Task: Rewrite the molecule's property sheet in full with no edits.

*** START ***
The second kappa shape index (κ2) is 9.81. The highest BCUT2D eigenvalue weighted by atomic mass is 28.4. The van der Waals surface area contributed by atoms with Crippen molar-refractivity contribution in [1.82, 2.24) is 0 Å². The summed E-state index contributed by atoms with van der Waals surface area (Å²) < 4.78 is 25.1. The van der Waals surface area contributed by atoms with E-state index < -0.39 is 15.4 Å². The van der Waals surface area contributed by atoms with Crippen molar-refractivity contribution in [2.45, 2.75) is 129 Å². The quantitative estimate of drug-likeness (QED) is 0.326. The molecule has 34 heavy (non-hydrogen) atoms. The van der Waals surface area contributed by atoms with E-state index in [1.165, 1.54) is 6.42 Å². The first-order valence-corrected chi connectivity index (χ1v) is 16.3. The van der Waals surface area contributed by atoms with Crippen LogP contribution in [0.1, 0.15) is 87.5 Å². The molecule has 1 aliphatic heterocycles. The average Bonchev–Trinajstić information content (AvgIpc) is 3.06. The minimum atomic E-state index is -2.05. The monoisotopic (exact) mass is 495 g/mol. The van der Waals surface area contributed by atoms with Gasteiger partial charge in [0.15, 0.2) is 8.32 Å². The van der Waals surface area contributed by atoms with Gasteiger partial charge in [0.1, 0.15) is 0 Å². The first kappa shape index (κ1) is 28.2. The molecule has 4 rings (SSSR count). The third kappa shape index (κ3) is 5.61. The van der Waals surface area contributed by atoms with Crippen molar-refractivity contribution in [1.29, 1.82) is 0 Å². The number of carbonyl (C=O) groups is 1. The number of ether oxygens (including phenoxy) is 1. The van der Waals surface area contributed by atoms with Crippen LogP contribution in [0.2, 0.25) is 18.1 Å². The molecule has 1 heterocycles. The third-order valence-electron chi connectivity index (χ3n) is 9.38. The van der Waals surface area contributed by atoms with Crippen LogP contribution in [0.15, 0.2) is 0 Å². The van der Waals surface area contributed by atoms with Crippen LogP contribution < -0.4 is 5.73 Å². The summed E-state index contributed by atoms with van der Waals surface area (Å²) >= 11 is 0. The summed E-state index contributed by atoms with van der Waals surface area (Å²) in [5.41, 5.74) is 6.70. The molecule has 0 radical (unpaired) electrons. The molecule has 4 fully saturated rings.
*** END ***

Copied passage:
The second kappa shape index (κ2) is 9.81. The highest BCUT2D eigenvalue weighted by atomic mass is 28.4. The van der Waals surface area contributed by atoms with Crippen molar-refractivity contribution in [1.82, 2.24) is 0 Å². The summed E-state index contributed by atoms with van der Waals surface area (Å²) < 4.78 is 25.1. The van der Waals surface area contributed by atoms with E-state index < -0.39 is 15.4 Å². The van der Waals surface area contributed by atoms with Crippen molar-refractivity contribution in [2.45, 2.75) is 129 Å². The quantitative estimate of drug-likeness (QED) is 0.326. The molecule has 34 heavy (non-hydrogen) atoms. The van der Waals surface area contributed by atoms with E-state index in [1.165, 1.54) is 6.42 Å². The first-order valence-corrected chi connectivity index (χ1v) is 16.3. The van der Waals surface area contributed by atoms with Crippen LogP contribution in [0.1, 0.15) is 87.5 Å². The molecule has 1 aliphatic heterocycles. The average Bonchev–Trinajstić information content (AvgIpc) is 3.06. The minimum atomic E-state index is -2.05. The monoisotopic (exact) mass is 495 g/mol. The van der Waals surface area contributed by atoms with Gasteiger partial charge in [0.15, 0.2) is 8.32 Å². The van der Waals surface area contributed by atoms with Gasteiger partial charge in [0.1, 0.15) is 0 Å². The first kappa shape index (κ1) is 28.2. The molecule has 4 rings (SSSR count). The third kappa shape index (κ3) is 5.61. The van der Waals surface area contributed by atoms with Crippen molar-refractivity contribution in [1.29, 1.82) is 0 Å². The number of carbonyl (C=O) groups is 1. The number of ether oxygens (including phenoxy) is 1. The van der Waals surface area contributed by atoms with Crippen LogP contribution in [0.2, 0.25) is 18.1 Å². The molecule has 1 heterocycles. The third-order valence-electron chi connectivity index (χ3n) is 9.38. The van der Waals surface area contributed by atoms with Crippen LogP contribution in [0.15, 0.2) is 0 Å². The van der Waals surface area contributed by atoms with Crippen LogP contribution < -0.4 is 5.73 Å². The summed E-state index contributed by atoms with van der Waals surface area (Å²) >= 11 is 0. The summed E-state index contributed by atoms with van der Waals surface area (Å²) in [5.41, 5.74) is 6.70. The molecule has 0 radical (unpaired) electrons. The molecule has 4 fully saturated rings.